Hesburgh Libraries: Preserving the materials that connect us to knowledge

Author: Tara O'Leary

Library Preservation 300

In keeping with the University’s commitment to advance research and scholarship, the Hesburgh Libraries acquires, stewards and maintains distinguished rare and unique collections to support world-class research and academic programs.

These efforts, combined with the University’s growing commitment to sustainability, inspired Julie Arnott, then head of preservation, and Liz Dube, conservator, to seek grant funding for a thorough assessment of environmental storage conditions within Rare Books and Special Collections (RBSC).

In 2014, the Hesburgh Libraries were awarded an assessment grant from the National Endowment for Humanities’ Sustaining Cultural Heritage Collections program, which “helps cultural institutions meet the complex challenge of preserving large and diverse holdings of humanities materials for future generations by supporting sustainable conservation measures that mitigate deterioration and prolong the useful life of collections.”

The University’s Rare Books and Special Collections houses more than 175,000 volumes and about 6,000 linear feet of manuscripts, maps, posters, ephemera, and other unusual formats. These holdings provide students, faculty, visiting researchers and the public access to rare and unique materials.

These materials offer a multitude of perspectives that encourage users to contemplate and critically evaluate evidence, challenge preconceptions and enhance their understanding of and appreciation for the past. Premier collections provide primary research materials for areas such as Catholic studies, Irish studies, Italian studies, medieval studies and sports research.

The two-year grant, which wraps up in June, has thus far enabled the University to partner with specialized consultants from the Image Permanence Institute (IPI) to perform a painstaking assessment of RBSC storage conditions, to comprehensively analyze the mechanical systems serving these collection spaces and to identify and enact low-cost but high-impact modifications.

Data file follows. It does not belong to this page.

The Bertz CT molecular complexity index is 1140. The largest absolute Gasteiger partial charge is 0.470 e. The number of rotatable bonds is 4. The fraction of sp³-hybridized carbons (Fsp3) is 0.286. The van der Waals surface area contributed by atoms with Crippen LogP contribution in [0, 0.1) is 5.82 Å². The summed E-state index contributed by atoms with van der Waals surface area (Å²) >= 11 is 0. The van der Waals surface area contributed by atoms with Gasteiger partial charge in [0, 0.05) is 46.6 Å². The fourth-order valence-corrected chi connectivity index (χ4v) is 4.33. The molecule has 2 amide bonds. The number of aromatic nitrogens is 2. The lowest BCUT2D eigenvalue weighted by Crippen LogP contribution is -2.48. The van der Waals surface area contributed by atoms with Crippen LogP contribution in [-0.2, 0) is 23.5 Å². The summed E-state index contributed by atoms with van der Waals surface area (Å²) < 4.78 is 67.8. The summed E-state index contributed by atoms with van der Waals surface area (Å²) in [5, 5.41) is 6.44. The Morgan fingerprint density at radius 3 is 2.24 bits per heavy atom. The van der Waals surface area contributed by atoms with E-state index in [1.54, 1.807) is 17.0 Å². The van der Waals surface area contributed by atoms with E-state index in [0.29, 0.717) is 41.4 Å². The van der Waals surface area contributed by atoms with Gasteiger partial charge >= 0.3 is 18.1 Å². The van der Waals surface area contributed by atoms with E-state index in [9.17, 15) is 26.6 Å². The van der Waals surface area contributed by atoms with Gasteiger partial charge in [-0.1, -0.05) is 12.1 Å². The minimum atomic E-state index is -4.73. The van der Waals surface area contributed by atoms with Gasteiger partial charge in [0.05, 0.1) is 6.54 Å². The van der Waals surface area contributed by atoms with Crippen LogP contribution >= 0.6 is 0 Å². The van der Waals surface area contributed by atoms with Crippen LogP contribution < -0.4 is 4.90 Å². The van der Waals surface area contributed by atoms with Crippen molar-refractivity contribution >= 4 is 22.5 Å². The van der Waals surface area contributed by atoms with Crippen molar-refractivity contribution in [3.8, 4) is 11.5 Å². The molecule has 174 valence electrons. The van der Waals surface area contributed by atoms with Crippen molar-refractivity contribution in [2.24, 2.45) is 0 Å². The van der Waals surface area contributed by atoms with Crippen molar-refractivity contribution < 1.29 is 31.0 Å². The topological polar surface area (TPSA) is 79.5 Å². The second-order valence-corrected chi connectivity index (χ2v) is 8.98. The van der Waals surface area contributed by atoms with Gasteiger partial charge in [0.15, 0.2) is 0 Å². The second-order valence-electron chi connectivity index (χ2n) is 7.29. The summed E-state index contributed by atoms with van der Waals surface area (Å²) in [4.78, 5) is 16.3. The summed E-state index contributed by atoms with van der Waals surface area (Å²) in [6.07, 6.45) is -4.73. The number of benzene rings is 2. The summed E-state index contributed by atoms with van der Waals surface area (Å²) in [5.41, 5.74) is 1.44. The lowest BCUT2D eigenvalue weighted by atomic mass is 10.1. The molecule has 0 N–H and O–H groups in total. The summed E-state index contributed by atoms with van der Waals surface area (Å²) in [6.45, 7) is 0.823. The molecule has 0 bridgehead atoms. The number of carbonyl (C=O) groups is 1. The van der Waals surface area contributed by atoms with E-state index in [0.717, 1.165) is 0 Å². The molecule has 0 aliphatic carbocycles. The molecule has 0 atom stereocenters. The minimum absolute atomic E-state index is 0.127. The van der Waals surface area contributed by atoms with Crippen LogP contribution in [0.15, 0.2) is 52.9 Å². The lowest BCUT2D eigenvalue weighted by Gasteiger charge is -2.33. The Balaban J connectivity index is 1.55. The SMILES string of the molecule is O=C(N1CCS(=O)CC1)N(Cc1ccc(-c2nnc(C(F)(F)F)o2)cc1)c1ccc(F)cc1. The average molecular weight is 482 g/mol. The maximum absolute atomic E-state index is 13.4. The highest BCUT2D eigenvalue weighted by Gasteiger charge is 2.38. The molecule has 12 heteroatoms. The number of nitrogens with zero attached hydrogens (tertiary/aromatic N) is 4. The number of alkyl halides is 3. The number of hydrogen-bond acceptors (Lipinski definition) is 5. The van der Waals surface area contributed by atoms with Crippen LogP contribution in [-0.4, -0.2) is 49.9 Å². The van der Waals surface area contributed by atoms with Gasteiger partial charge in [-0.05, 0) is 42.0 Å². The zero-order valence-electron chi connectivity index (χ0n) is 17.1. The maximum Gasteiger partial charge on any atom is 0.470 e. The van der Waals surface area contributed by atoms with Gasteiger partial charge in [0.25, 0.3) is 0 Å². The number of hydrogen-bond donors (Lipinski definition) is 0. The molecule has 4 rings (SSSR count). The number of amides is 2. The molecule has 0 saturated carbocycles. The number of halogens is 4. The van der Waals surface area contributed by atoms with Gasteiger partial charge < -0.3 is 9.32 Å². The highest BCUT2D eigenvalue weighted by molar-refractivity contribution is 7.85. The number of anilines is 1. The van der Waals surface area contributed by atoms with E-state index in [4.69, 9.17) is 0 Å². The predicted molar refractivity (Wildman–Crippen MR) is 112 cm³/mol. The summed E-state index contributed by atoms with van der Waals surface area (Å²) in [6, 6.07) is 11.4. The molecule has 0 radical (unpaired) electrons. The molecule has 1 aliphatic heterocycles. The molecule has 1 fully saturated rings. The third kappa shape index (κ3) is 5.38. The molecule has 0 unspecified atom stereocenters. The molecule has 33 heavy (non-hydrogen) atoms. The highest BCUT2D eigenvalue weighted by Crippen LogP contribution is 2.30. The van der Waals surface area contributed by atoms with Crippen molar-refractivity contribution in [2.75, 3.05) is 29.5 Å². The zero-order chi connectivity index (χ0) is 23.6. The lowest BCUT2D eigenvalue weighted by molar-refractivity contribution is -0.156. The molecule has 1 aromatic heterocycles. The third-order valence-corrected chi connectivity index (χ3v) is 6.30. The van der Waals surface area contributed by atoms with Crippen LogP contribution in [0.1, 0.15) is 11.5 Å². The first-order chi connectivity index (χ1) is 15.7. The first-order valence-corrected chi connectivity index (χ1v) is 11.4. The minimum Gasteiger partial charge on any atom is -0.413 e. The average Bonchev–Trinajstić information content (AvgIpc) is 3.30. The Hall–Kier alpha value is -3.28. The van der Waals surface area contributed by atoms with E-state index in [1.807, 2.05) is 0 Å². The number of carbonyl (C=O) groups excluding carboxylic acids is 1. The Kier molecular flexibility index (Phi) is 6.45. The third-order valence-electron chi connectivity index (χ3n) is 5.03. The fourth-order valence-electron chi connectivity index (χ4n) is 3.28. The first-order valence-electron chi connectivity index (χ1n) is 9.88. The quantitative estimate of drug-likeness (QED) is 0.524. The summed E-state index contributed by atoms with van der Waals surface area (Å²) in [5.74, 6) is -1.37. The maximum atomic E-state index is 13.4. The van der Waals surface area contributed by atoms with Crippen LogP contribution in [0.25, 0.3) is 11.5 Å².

IPI consultants have visited campus two times, with a final visit scheduled for April, each time meeting with a broad-based Notre Dame team that includes library staff responsible for preservation, special collections and facilities; architects and utilities staff from campus Facilities Design and Operations; and the director of the Office of Sustainability.

“Managing collection storage and display environments for long-term preservation requires knowledge of the effects of temperature and relative humidity on diverse collection materials, an understanding of the complex mechanical systems that serve collection spaces, and the ability to develop customized strategies to improve collection longevity while maximizing energy efficiency,” says Arnott.

Dube adds, “The ability to convene a team with broad-based expertise from across campus, with expert facilitation from IPI, has enabled tremendous progress on our ability to understand the issues and identify strategic means of sustainably enhancing the life of the Libraries’ most unique and valuable collections.”

Over the course of the grant, the team has gathered extensive data about collection storage conditions and taken action to attempt to mitigate some of the most significant concerns. Most notably, additional ductwork is being supplied in order to enhance air circulation in RBSC in an effort to improve storage conditions.

During its final meeting, the project team will review the full 20 months of compiled data, including a preliminary assessment of the impact of recent mechanical system upgrades. The team will then discuss remaining challenges and begin to articulate next steps toward sustainable preservation of collections.

At the conclusion of the grant period, IPI will identify successes and challenges, and provide a prioritized listing of strategic opportunities for the future. Looking forward, the Libraries may develop a follow-up request to National Endowment for Humanities for matching implementation grant funding through its Sustaining Cultural Heritage Collections Program in order to advance these critical preservation and sustainability goals.

One thing is certain: As new knowledge formats continue to rapidly emerge, the work of preservation will continue to flex with the changing times. Regardless of material format or treatment approach, the goal of preservation and conservation is to support the Libraries’ mission of “connecting people to knowledge” by ensuring meaningful access to library resources. This project paves the way for the Libraries to approach future preservation solutions in an environmentally sustainable way.

To learn more about these collections and RBSC’s other holdings, visit 102 Hesburgh 
Library or online at rarebooks.library.nd.edu.

Contact: Tara O’Leary, Hesburgh Libraries, toleary2@nd.edu